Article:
For the Gustafsons, getting people in the door to experience dance is not just a business model; it’s a personal credo. “I experienced my first ballet performance when I was 14 years old,” recalled Rodney. “I got dragged into a performance of the Joffrey Ballet, and after that I started my career. It was really a single exposure to the arts that inspired enough to discover my life’s passion.”
Karen Lee Stevens: For the Love of Dogs and Reading
“It’s such a simple idea, but it has such profound results,” said Karen Lee Stevens of Animals + Reading = Fun! (ARF!), a program that brings therapy dogs to schools and libraries where children practice reading to them. “We help kids to get excited about reading, and because they are reading to a dog, a nonjudgmental listener, they get to practice and they are getting better,” she said.
ARF! falls under the umbrella of programs created by Stevens’s nonprofit All for Animals, which the native Santa Barbaran began as a monthly email in 1997 as a way to inform people of the mistreatment of animals. Inspired by her “soul kitty,” which she found stray in the rain outside a warehouse in Goleta, Stevens said, “I knew I had to do something. I started writing a newsletter and had at one point 6,000 people on the email list. It just grew and grew.”
Stevens’s organization continued to burgeon. In 2002, All for Animals incorporated as a full-fledged nonprofit; more than eight years ago, volunteers began going into area schools, teaching humane education to the youth. Two years ago, Stevens created the ARF! reading outreach, pairing with the Santa Barbara Public Library. “Our pilot program consisted of six teams for a 13-week program. It was a phenomenal success,” she said. “We actually tracked the children’s reading scores — reading fluency and comprehension — and they’ve made some remarkable gains …. It’s a two-pronged [program]: The kids get to practice their reading skills with a nonjudgmental listener, and they learn empathy and compassion for animals.” ARF! now consists of 25 certified teams, all taught by an All for Animals professional dog trainer, and are according to national therapy-dog standards.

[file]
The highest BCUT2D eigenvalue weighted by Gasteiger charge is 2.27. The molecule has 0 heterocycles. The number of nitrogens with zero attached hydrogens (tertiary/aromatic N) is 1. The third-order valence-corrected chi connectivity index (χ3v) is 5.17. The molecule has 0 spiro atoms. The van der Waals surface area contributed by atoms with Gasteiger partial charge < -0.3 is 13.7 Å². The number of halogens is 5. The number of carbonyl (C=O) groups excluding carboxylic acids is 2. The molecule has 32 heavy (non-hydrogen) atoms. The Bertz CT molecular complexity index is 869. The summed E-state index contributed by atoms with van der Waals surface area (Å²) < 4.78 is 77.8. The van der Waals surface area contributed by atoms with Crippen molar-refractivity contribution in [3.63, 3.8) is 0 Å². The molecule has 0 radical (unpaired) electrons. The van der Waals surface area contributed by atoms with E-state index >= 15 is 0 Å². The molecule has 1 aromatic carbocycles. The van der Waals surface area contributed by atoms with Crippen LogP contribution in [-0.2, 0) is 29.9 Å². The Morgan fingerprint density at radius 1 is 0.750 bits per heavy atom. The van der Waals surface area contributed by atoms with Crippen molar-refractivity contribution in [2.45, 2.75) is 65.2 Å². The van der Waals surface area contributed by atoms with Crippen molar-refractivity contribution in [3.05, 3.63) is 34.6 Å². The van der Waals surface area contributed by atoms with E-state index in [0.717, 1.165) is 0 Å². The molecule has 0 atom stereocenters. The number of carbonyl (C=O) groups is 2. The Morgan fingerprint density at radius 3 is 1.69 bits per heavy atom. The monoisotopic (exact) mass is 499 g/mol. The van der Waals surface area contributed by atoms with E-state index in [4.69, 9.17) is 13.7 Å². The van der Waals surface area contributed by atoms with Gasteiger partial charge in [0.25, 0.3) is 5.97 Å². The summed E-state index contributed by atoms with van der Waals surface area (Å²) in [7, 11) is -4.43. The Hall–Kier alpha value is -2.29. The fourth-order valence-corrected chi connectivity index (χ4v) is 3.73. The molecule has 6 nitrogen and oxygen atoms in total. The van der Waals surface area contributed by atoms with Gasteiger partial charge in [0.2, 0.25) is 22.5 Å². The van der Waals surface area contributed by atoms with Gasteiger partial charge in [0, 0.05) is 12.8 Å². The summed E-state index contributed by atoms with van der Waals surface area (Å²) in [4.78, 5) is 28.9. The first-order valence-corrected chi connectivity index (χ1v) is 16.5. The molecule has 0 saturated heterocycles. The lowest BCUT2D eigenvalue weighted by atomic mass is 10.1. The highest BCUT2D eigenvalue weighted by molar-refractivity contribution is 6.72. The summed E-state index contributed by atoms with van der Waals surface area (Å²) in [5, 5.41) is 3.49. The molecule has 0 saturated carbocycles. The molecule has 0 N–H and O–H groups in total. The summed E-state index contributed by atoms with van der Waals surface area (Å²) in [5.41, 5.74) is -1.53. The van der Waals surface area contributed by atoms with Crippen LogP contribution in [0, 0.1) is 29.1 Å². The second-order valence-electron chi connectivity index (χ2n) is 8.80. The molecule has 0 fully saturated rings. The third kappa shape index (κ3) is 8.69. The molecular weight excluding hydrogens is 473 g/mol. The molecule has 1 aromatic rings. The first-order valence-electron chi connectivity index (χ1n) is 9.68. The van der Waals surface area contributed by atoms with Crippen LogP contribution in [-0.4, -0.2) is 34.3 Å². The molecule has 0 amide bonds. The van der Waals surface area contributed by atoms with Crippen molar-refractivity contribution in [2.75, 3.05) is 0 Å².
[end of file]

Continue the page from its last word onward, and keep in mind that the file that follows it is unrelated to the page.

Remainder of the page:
“My life has really revolved around animals and reading — they have always been two of my favorite things,” Stevens explained. “One of the reasons why it’s so meaningful for me to go back into the Santa Barbara Public Library is because I was there every Saturday morning as a child.”
The Brittinghams: Philanthropic Family
The most conspicuous evidence of Scott Brittingham’s role in Santa Barbara’s civic affairs is the 75-pound bronze statue of Grateful Dead guitar guru Jerry Garcia’s hand in the glen at the Santa Barbara Bowl. Brittingham, a die-hard Deadhead who has personally attended more than 100 concerts, helped raise $40 million to make the Bowl what it is today. Beyond that, Brittingham, now 53, has directed his philanthropic focus to other musical ventures, such as Santa Barbara’s annual New Noise extravaganza and the Notes for Notes program that puts professional-grade musical studios and equipment within the grasp of kids. “I go where I feel I can add value,” Brittingham explained.
Born in Delaware and raised in Los Angeles, Brittingham is the scion of two seriously high-profile families in which giving back was the expectation. Brittingham moved to Santa Barbara in 1996 and has made a point of exceeding expectations. The currency in trade for any philanthropist, he said, is “time, talent, and treasure.” When he started, Brittingham said, he mostly had time. He threw himself into organizations like the Children’s Creative Project and found himself directing kid-laden buses to their proper parking spaces during school field trips. He didn’t shy away from grunt work; he embraced it. “Less noblesse,” he explained, “but more oblige,” riffing on the old saw “noblesse oblige.”